Hearing on Barr nomination set

The Senate Judiciary Committee has set January 15 and 16 as the dates for the confirmation hearing of William Barr, President Trump’s nominee to serve as Attorney General. The Committee now consists of 12 Republicans and 10 Democrats. Cory Booker and Kamala Harris remain on the Committee, so there will be no shortage of showmanship and viciousness. Lindsey Graham now chairs the committee, so there will be some comedy mixed in.

Jeff Flake is gone, for which we should be grateful.

I expect Barr to be confirmed, probably on a straight party vote. Democrats will demand that he (1) commit to recusing himself from the Mueller investigation and, failing that, (2) commit to letting Mueller do whatever he pleases.

Barr will reject these demands, I should think. To ensure Republican support he will probably have to provide some assurances that Mueller will have a fair amount of latitude. But he need not promise that Mueller can do whatever he pleases.

Barr is already on record that certain matters Mueller reportedly is investigating — e.g., the firing of James Comey — are not obstruction of justice as a matter of law and that a contrary view would damage the presidency. He should politely defend this position.

Democratic members may secretly hope Barr is confirmed. They aren’t fans of Matt Whitaker, the acting AG, nor are they likely to be fond of the alternatives to Barr whom Trump would probably consider if Barr is not confirmed.

The Dems will be hoping that after Barr is confirmed, Justice Department ethics lawyers will say he should recuse himself the Mueller investigation, due to his past statements about the proper scope of the investigation. Even if Barr rejects this opinion, the Democrats will still have a talking point with which to attempt to discredit Barr if he interferes with Mueller in any way.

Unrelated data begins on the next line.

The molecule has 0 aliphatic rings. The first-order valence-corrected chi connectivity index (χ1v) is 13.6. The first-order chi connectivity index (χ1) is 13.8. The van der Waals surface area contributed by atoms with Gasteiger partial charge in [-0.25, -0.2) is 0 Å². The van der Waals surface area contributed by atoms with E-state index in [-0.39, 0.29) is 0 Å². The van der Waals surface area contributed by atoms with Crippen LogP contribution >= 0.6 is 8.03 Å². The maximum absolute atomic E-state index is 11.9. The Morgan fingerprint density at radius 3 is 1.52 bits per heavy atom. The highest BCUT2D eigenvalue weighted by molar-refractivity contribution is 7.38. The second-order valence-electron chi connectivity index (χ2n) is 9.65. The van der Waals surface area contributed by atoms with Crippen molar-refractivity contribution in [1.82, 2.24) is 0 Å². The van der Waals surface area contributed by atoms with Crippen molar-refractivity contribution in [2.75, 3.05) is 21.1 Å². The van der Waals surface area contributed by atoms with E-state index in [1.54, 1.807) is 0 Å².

The notion that Barr is disqualified from overseeing the Mueller investigation because he has opined about a particular legal theory Mueller may be considering strikes me as baseless. It’s not unusual for an incoming Attorney General to have taken legal positions on matters the Justice Department handles.

Jeff Sessions had served on the Judiciary Committee for years. It’s likely he had expressed opinions on various legal matters relevant to the DOJ — e.g. the legality of DACA — before he became the AG.

Robert Kennedy’s opinions on organized crime were well known and oft expressed before he became Attorney General. He might well have made public statements about the legal theories that should be used to attack it. If he did, this was no reason for him to recuse himself from the Department’s investigation and prosecution of organized crime.

Like almost every lawyer in America, Barr has opinions about the Mueller investigation. Like many lawyers, he has expressed some of his opinions.

If Senators disagree with Barr’s opinions, that’s possible reason to vote against confirming him, just as strong disagreement with Sessions’ view on immigration law were a legitimate reason for voting against him. But if Barr is confirmed, he need not recuse himself from overseeing the Mueller investigation, whatever the ethics lawyers may recommend. (Matt Whitaker has already declined to follow the DOJ’s ethics lawyers advice that he recuse himself).

Once Barr is in place at the DOJ, he can pick a successor to Rod Rosenstein. The sooner Rosenstein departs the better.

The sooner Barr takes command, the better too. Jeff Sessions had a good run, but with him gone the DOJ needs a Senate confirmed replacement to steer the ship so as to make maximum use of the next two years.

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